SANTA CLARA, Calif. — Someone call the engraver. He has 13 letters to add to the Heisman Trophy.
Friday night wasn’t so much a Pac-12 title game as it was a coronation for Marcus Mariota. The 2014 Heisman Trophy is his.
The Heisman Trophy announcement won't come until Dec. 13, but they may as well mail the hardware to Eugene and save everyone a trip to New York. Mariota is a stone-cold lock to take home college football’s most prized award.
Mariota didn’t just guide the second-ranked Ducks to a Pac-12 title; he obliterated the Arizona Wildcats to the tune of 51-13, including a Pac-12 Championship record 627 yards of offense for Oregon.
On the night, Mariota threw for 313 yards—a Pac-12 Championship record—ran for 33 more and scored five touchdowns—two through the air and three on the ground, tying a Pac-12 Championship record for rushing touchdowns. For his performance, Mariota was named the Pac-12 Championship game MVP.
When head coach Mark Helfrich was asked about Mariota’s Heisman candidacy, he said, "If [Mariota] isn’t what the Heisman Trophy is all about, I’m in the wrong profession."
To further that point, Mariota humbly responded, "Thanks, coach."
If you’re not convinced that Mariota is going to win the Heisman, I’ve got a two-play highlight reel from the third quarter I’d like to show you.
With Oregon leading 30-7, Mariota took a snap from Oregon’s 43-yard line. Arizona sent the house. There were no worries, as Mariota simply evaded multiple Wildcats, escaped the pocket as if he was Jackie Chan in Rush Hour, ran toward the Arizona sideline and launched a 46-yard strike off one leg to Oregon wide receiver Darren Carrington. One play later, Mariota hit Carrington for his fourth touchdown of the night and gave the Ducks an insurmountable 37-7 lead.
Game over. Heisman race over.
Not only did the Ducks win the Pac-12 title, but they also slayed their "Arizona problem" along the way. Mariota said that the Ducks had "a lot of motivation going into this game."
This is the second time this year that the Ducks have faced a team that had previously beaten them in consecutive games. This is the second time that Mariota has annihilated those opponents (Stanford was the other).
Mariota’s ability to bounce back against those opponents and perform when the Ducks need him the most is one of the reasons why he’s sure to be the Heisman Trophy winner come Dec. 13. His statistics won’t hurt his case either.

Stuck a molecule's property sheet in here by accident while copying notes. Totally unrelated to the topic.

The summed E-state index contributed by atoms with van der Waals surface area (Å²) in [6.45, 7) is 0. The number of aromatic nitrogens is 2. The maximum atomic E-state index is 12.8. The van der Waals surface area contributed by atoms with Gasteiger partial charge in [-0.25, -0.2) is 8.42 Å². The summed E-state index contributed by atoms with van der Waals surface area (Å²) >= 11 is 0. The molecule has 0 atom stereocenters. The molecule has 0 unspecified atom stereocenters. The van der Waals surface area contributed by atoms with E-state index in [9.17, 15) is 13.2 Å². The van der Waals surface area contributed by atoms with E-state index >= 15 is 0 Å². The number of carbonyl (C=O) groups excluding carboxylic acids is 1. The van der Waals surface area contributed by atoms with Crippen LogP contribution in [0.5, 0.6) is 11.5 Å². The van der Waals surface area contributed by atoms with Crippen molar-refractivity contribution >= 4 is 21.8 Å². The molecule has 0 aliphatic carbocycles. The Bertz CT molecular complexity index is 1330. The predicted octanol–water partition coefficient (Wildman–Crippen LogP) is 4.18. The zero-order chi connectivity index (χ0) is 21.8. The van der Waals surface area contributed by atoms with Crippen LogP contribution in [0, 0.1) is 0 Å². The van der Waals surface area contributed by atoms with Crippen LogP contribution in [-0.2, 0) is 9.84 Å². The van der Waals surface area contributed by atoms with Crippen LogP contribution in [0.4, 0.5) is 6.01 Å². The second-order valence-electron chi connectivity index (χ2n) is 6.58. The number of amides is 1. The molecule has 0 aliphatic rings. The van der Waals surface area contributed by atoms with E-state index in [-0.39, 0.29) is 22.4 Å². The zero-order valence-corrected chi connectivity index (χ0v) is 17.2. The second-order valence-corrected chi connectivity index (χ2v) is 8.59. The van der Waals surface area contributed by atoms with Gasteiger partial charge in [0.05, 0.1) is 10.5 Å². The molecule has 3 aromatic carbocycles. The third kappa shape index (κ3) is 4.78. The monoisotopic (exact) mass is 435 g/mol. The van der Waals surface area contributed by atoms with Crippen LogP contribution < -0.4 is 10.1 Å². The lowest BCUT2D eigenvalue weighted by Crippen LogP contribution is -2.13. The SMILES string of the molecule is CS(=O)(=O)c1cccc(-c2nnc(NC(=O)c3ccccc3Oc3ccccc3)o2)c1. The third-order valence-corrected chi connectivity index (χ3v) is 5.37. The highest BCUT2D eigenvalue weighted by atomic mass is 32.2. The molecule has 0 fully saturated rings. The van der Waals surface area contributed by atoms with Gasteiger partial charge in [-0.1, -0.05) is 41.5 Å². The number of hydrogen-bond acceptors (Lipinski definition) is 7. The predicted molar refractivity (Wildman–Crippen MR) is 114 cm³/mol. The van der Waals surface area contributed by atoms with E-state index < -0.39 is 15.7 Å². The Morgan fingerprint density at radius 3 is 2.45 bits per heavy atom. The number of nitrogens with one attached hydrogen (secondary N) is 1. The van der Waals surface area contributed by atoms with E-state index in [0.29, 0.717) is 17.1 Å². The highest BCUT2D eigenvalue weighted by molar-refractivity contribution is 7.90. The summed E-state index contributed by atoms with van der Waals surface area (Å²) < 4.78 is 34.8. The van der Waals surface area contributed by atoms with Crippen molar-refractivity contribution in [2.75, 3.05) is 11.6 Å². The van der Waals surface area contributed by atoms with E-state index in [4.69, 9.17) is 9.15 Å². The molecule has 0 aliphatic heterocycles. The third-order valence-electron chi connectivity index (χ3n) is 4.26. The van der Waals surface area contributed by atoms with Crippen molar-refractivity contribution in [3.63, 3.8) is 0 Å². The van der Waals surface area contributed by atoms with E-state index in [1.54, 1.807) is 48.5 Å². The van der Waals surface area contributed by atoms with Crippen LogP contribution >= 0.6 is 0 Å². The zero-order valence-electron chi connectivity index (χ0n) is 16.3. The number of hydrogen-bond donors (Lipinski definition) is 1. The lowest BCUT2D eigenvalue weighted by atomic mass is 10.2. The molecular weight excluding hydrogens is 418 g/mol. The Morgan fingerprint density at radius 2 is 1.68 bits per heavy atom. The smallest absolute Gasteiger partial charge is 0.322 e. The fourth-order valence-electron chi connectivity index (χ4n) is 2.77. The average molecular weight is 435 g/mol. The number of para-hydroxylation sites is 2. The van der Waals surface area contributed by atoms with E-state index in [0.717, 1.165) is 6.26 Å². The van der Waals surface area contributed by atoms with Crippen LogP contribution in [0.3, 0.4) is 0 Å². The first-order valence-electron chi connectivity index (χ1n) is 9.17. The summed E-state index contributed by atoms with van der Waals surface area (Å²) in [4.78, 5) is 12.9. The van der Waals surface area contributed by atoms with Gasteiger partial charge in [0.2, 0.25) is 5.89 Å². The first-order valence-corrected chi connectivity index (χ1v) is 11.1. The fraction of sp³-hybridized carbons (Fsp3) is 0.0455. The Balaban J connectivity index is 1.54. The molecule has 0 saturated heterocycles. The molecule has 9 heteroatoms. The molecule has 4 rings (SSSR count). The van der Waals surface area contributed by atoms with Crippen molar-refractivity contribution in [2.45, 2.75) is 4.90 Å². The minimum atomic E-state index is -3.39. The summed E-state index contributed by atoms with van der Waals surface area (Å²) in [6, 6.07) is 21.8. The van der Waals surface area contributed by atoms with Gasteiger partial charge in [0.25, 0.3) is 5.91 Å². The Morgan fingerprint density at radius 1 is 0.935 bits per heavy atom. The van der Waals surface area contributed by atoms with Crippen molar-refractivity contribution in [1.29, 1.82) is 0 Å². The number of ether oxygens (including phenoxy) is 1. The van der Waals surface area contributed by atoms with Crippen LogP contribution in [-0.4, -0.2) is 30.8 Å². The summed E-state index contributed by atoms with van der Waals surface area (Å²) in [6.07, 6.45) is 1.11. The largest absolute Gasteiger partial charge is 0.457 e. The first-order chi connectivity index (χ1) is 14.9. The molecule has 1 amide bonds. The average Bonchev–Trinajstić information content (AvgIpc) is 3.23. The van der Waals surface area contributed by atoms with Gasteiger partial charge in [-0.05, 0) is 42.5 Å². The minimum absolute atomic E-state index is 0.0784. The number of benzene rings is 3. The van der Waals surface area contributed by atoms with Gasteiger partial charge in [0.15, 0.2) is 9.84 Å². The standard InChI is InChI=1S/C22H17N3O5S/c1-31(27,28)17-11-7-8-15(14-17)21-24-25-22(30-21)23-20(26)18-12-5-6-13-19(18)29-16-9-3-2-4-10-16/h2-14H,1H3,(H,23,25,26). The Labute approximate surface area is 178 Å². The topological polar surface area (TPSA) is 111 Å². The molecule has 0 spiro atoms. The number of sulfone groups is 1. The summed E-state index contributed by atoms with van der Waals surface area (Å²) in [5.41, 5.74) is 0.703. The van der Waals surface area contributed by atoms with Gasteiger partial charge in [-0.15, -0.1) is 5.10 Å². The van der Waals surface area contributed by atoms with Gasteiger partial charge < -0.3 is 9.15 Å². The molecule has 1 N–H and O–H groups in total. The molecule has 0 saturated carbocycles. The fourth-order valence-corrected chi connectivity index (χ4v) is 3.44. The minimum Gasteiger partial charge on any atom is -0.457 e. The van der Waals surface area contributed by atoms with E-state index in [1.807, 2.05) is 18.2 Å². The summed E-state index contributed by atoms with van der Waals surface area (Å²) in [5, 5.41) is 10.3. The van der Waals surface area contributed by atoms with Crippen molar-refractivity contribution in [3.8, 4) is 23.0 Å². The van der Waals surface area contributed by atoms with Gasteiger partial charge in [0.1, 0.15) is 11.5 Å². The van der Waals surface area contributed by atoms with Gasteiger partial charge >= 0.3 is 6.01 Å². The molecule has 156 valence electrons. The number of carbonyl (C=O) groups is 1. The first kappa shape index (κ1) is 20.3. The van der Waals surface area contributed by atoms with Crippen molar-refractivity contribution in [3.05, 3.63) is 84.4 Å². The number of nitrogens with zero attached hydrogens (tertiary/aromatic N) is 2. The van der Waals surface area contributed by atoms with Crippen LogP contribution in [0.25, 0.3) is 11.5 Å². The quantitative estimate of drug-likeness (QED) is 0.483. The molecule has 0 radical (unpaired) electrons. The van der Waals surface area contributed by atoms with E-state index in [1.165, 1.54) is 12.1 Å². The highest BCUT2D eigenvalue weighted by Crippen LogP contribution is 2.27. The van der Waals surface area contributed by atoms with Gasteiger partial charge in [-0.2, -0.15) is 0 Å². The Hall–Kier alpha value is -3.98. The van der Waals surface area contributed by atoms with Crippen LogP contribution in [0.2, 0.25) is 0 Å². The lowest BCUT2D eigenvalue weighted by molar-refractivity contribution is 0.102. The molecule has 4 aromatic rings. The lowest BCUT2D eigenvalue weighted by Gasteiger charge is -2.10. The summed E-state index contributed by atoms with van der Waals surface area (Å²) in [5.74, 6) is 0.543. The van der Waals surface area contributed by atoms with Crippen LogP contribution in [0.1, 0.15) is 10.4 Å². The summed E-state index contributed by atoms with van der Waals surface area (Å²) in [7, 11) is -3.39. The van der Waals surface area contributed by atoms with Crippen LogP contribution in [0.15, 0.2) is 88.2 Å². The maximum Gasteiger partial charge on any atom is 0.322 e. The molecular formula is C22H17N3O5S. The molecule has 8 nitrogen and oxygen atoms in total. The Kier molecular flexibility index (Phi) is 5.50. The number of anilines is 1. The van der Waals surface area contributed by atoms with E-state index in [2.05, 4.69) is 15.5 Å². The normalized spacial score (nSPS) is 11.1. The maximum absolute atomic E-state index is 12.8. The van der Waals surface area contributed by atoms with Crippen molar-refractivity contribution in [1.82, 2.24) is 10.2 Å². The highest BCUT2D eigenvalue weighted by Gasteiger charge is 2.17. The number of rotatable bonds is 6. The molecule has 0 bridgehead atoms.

The numbers that Mariota has put up in 2014 aren’t just the best in school history; they’re some of the best in Pac-12 and NCAA history.
On the season, Mariota has thrown for 38 touchdowns (Oregon record and second best in Pac-12 history), rushed for 14 touchdowns and received one touchdown. His 53 combined touchdowns are a Pac-12 record and rank eighth in NCAA history. His 4,478 combined yards this season are an Oregon record as well.
Mariota has thrown a touchdown in each of his 39 starts, which is the longest streak to start a career in history and tied for the second-longest streak in NCAA history.
Oh, we should probably mention that Mariota has only thrown two interceptions this year, and his 8.4 touchdown-to-interception ratio for his career is the best in the history of college football.
While Mariota’s statistics and Oregon’s victories are obviously strong enough to win the Heisman Trophy, it’s his leadership and personality that really set him apart.
In late October, Bleacher Report’s Greg Couch explained how Mariota could save the Heisman Trophy:
Mariota is the anti-Jameis Winston, the anti-Johnny Manziel, the anti-Cam Newton. Three of the past four Heisman winners have been great players on the field but trouble off. And the debate is always whether off-field stuff should be considered at all in a vote for the most outstanding player.
Mariota exemplifies what a student-athlete should be. He excels on the field, off the field and in the classroom, and he sets an example for his teammates.
The Heisman Trophy is the most prestigious award a college athlete can win. Shouldn’t it go to a player who leads his team to victory and does it with class and humility?
The Heisman Trophy is usually—and should be—awarded to the best player on the best team. Based on their performance against seventh-ranked Arizona, the Ducks are the best team in the country and have a chance to be ranked as such Sunday by the College Football Playoff committee.
Mariota is the best player on the best team in the entire country. The Heisman is his. There’s no reason to vote for anyone else.
Statistics courtesy of CFBStats.com unless otherwise stated. All quotes obtained firsthand unless otherwise stated.
Jason Gold is Bleacher Report’s lead Oregon writer. Follow Jason on Twitter @TheSportsGuy33.